We’re living in the age of social media, filters, and influencers who make their living off illusions of perfection. With so much pressure on these ideals, most people would be lying if they said they haven’t felt insecure at one point or another. Insecurity comes from deep within and it can seep into many parts of our lives—from jobs to relationships—leading to dissatisfaction, turmoil, and tension. In particular, romantic relationships can suffer if one or both partners are feeling insecure. 

Are you dealing with feelings of insecurity in your relationship? There are ways to overcome your personal insecurities and improve your self-confidence to cultivate a thriving, healthy relationship—with both yourself and your partner. 

What is insecurity? 

“Insecurity is any thought about yourself or your relationship that disturbs your peace,” says Jaime Bronstein, intuitive relationship coach, author, and host of Love Talk Live. “It’s a lack of feeling comfortable with being yourself in the relationship.” 

Having some degree of doubt in a relationship is totally normal, especially in a new relationship. Learning to recognize red flags can actually protect you from making bad choices in your relationships. Insecurity, on the other hand, is when a person continuously has doubts without any concrete reason backing them up, or even when presented with evidence to the contrary. 

Insecurity can stem from past experiences, like being bullied, cheated on, or surviving abuse. It can also originate from past relationship dynamics with parents or significant others. As we proceed through life after these experiences, they can continue to influence our worldview, in both conscious and subconscious ways. 

Signs of Insecurity

Low self-esteem

When a person possesses a lack of confidence in themselves or their abilities, they have low self-esteem. “People with low self-esteem don’t feel totally comfortable in their skin and with using their own voice,” says Bronstein. Having a low sense of self-worth can contribute to anxiety, depression, problems with substance use, and other negative outcomes–all of which affect not only the person experiencing them, but also their platonic and romantic relationships. 


Overthinking is when a person dwells on experiences and decisions for too long. It can be exhausting and can contribute to self-doubt, especially when analyzing decisions that have already been made and can’t be changed. Overthinking when it comes to negative thoughts can lead to low self esteem or feelings of worthlessness.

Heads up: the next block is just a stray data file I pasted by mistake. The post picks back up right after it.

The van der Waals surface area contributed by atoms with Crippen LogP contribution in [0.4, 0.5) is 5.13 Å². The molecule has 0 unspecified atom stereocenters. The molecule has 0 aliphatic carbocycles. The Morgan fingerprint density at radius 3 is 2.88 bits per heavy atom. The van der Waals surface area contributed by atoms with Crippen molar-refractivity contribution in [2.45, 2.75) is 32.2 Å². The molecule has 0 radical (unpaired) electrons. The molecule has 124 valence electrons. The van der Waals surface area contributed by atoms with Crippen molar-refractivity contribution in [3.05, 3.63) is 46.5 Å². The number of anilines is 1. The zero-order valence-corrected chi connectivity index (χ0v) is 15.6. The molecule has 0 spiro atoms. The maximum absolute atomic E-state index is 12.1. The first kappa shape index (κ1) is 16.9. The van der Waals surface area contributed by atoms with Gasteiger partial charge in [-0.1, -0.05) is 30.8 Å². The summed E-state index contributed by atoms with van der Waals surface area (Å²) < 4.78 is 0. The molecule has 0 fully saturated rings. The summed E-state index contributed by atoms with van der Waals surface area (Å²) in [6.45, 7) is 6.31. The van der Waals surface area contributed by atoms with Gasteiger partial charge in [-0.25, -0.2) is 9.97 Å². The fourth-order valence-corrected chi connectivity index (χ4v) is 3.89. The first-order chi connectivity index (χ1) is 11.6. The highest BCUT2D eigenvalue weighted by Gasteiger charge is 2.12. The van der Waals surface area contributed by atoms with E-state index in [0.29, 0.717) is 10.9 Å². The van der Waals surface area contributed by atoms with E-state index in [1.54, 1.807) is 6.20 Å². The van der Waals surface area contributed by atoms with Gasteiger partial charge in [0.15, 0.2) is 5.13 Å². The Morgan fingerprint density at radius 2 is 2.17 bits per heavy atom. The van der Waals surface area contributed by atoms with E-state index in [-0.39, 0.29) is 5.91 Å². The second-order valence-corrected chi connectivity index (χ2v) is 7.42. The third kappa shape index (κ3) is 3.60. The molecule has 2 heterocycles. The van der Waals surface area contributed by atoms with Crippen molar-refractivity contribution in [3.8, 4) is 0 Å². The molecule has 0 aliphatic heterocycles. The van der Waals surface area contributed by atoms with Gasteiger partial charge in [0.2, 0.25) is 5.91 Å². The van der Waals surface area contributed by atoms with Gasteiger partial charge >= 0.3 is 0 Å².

Trust issues 

Overthinking relationship dynamics often manifests in trust issues, which Bronstein considers the “number one” sign of insecurity in a relationship. People who have trust issues may question their partner’s feelings, both internally and externally, frequently seek validation, or engage in behaviors like snooping through a partner’s phone. 


Passive-aggressive behaviors are destructive actions that happen when a person expresses negative attitudes indirectly. An insecure person may exhibit passive-aggressive behaviors like withholding information, being emotionally closed off, or stonewalling (shutting down during an argument). Over time, these behaviors can deteriorate feelings of trust and attachment and sabotage relationships. 

Insecure attachment style

Insecurity is largely influenced by attachment style, our patterns for relating to and bonding with others. According to attachment theory, there is the secure type of attachment, where a person is confident in themselves and capable of emotional openness. There are also three types of insecure attachment: avoidant, ambivalent, and disorganized. 

Anxious attachment often presents as clinginess or emotional neediness, and is typically caused by overbearing parents or caregivers. Avoidant attachment is the opposite side of the spectrum, where insensitive responses from parents or caregivers lead to a person being overly independent and unable to let others in as an adult. Disorganized attachment is a result of childhood chaos or abuse that cause a person to be fearful and inconsistent in their adult relationships. 

Attachment styles form from our childhood relationships and can persist throughout our lives—negatively impacting those with insecure attachment styles if they don’t work against them. 

How to Overcome Insecurity

Do you want to stop feeling insecure in relationships? The good news is that traits like insecure attachment are not fixed. They do not define a person, and they can absolutely change over time, especially if you’re serious about doing the work. 

Talk about your insecurity, with both your partner and a trained mental health professional. Finding the root cause of your insecurity, such as trauma and low points from your past, will help you stop overthinking and address the low self-esteem that leads to insecurity. 

Learn about your attachment style, and how it may influence your behavior in relationships. Reflect on any unhealthy behaviors you may exhibit. Being honest with yourself can lead to self-awareness that inspires positive change and growth. 

“Your past doesn’t need to determine your past or your future,” says Bronstein. “Life happens for us, not to us. Don’t resent the past—your experience can help you grow and learn and become a stronger person.”

And, as always, don’t forget to practice self-compassion. We’re all human beings dealing with complex emotions, and no one is perfect all of the time. A little bit of self-love goes a long way towards building a positive self-image that reflects both on you and the one you love.


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